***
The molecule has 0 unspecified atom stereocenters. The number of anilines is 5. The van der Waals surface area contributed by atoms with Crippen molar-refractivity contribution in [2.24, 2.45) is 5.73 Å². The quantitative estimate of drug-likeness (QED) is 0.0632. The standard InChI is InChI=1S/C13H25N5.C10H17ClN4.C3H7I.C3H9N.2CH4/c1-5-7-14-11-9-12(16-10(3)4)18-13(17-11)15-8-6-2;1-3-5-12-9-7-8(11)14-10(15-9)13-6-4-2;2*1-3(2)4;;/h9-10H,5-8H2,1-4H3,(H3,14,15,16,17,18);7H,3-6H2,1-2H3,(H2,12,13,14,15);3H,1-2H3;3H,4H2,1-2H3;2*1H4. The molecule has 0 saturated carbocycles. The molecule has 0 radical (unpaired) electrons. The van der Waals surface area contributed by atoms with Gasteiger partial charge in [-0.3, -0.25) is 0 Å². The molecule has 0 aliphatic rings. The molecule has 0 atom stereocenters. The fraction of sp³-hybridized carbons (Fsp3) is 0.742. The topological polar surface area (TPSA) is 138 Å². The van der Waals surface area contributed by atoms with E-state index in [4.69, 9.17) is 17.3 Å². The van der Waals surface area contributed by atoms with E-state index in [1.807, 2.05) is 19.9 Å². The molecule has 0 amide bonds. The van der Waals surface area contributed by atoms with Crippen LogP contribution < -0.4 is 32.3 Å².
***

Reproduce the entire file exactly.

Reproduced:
The molecule has 0 unspecified atom stereocenters. The number of anilines is 5. The van der Waals surface area contributed by atoms with Crippen molar-refractivity contribution in [2.24, 2.45) is 5.73 Å². The quantitative estimate of drug-likeness (QED) is 0.0632. The standard InChI is InChI=1S/C13H25N5.C10H17ClN4.C3H7I.C3H9N.2CH4/c1-5-7-14-11-9-12(16-10(3)4)18-13(17-11)15-8-6-2;1-3-5-12-9-7-8(11)14-10(15-9)13-6-4-2;2*1-3(2)4;;/h9-10H,5-8H2,1-4H3,(H3,14,15,16,17,18);7H,3-6H2,1-2H3,(H2,12,13,14,15);3H,1-2H3;3H,4H2,1-2H3;2*1H4. The molecule has 0 saturated carbocycles. The molecule has 0 radical (unpaired) electrons. The van der Waals surface area contributed by atoms with Gasteiger partial charge in [-0.3, -0.25) is 0 Å². The molecule has 0 aliphatic rings. The molecule has 0 atom stereocenters. The fraction of sp³-hybridized carbons (Fsp3) is 0.742. The topological polar surface area (TPSA) is 138 Å². The van der Waals surface area contributed by atoms with E-state index in [4.69, 9.17) is 17.3 Å². The van der Waals surface area contributed by atoms with E-state index in [1.807, 2.05) is 19.9 Å². The molecule has 0 amide bonds. The van der Waals surface area contributed by atoms with Crippen LogP contribution < -0.4 is 32.3 Å².